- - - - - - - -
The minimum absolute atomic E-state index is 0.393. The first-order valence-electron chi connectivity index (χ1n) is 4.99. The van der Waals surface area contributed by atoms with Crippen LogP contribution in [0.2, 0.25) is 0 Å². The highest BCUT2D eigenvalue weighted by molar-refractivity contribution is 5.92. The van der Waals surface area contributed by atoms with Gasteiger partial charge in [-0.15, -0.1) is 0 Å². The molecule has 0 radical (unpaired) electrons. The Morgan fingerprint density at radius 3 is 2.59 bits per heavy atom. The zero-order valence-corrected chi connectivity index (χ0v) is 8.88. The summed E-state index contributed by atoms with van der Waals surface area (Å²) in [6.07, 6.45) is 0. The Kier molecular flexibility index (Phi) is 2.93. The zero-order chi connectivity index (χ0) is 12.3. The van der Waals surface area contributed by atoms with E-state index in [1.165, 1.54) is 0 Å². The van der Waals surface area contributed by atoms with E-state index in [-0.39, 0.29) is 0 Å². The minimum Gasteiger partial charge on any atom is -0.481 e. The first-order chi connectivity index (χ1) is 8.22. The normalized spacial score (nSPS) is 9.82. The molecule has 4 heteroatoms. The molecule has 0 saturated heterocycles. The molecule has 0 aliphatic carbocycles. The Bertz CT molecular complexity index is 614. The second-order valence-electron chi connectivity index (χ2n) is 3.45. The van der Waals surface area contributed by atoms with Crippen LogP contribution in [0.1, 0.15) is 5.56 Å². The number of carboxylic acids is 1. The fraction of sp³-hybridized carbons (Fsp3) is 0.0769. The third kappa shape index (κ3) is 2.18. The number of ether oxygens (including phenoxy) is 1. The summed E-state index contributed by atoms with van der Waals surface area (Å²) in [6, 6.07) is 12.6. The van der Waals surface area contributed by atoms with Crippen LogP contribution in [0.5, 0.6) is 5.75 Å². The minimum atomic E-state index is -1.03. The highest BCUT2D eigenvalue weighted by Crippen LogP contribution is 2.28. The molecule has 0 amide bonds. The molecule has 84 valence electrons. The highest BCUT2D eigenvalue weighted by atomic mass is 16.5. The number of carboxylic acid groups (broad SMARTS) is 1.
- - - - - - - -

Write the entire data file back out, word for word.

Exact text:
The minimum absolute atomic E-state index is 0.393. The first-order valence-electron chi connectivity index (χ1n) is 4.99. The van der Waals surface area contributed by atoms with Crippen LogP contribution in [0.2, 0.25) is 0 Å². The highest BCUT2D eigenvalue weighted by molar-refractivity contribution is 5.92. The van der Waals surface area contributed by atoms with Gasteiger partial charge in [-0.15, -0.1) is 0 Å². The molecule has 0 radical (unpaired) electrons. The Morgan fingerprint density at radius 3 is 2.59 bits per heavy atom. The zero-order valence-corrected chi connectivity index (χ0v) is 8.88. The summed E-state index contributed by atoms with van der Waals surface area (Å²) in [6.07, 6.45) is 0. The Kier molecular flexibility index (Phi) is 2.93. The zero-order chi connectivity index (χ0) is 12.3. The van der Waals surface area contributed by atoms with E-state index in [1.165, 1.54) is 0 Å². The van der Waals surface area contributed by atoms with E-state index in [-0.39, 0.29) is 0 Å². The minimum Gasteiger partial charge on any atom is -0.481 e. The first-order chi connectivity index (χ1) is 8.22. The normalized spacial score (nSPS) is 9.82. The molecule has 4 heteroatoms. The molecule has 0 saturated heterocycles. The molecule has 0 aliphatic carbocycles. The Bertz CT molecular complexity index is 614. The second-order valence-electron chi connectivity index (χ2n) is 3.45. The van der Waals surface area contributed by atoms with Crippen LogP contribution in [0.1, 0.15) is 5.56 Å². The number of carboxylic acids is 1. The fraction of sp³-hybridized carbons (Fsp3) is 0.0769. The third kappa shape index (κ3) is 2.18. The number of ether oxygens (including phenoxy) is 1. The summed E-state index contributed by atoms with van der Waals surface area (Å²) in [6, 6.07) is 12.6. The van der Waals surface area contributed by atoms with Crippen LogP contribution in [0.5, 0.6) is 5.75 Å². The minimum atomic E-state index is -1.03. The highest BCUT2D eigenvalue weighted by Crippen LogP contribution is 2.28. The molecule has 0 amide bonds. The molecule has 84 valence electrons. The highest BCUT2D eigenvalue weighted by atomic mass is 16.5. The number of carboxylic acid groups (broad SMARTS) is 1.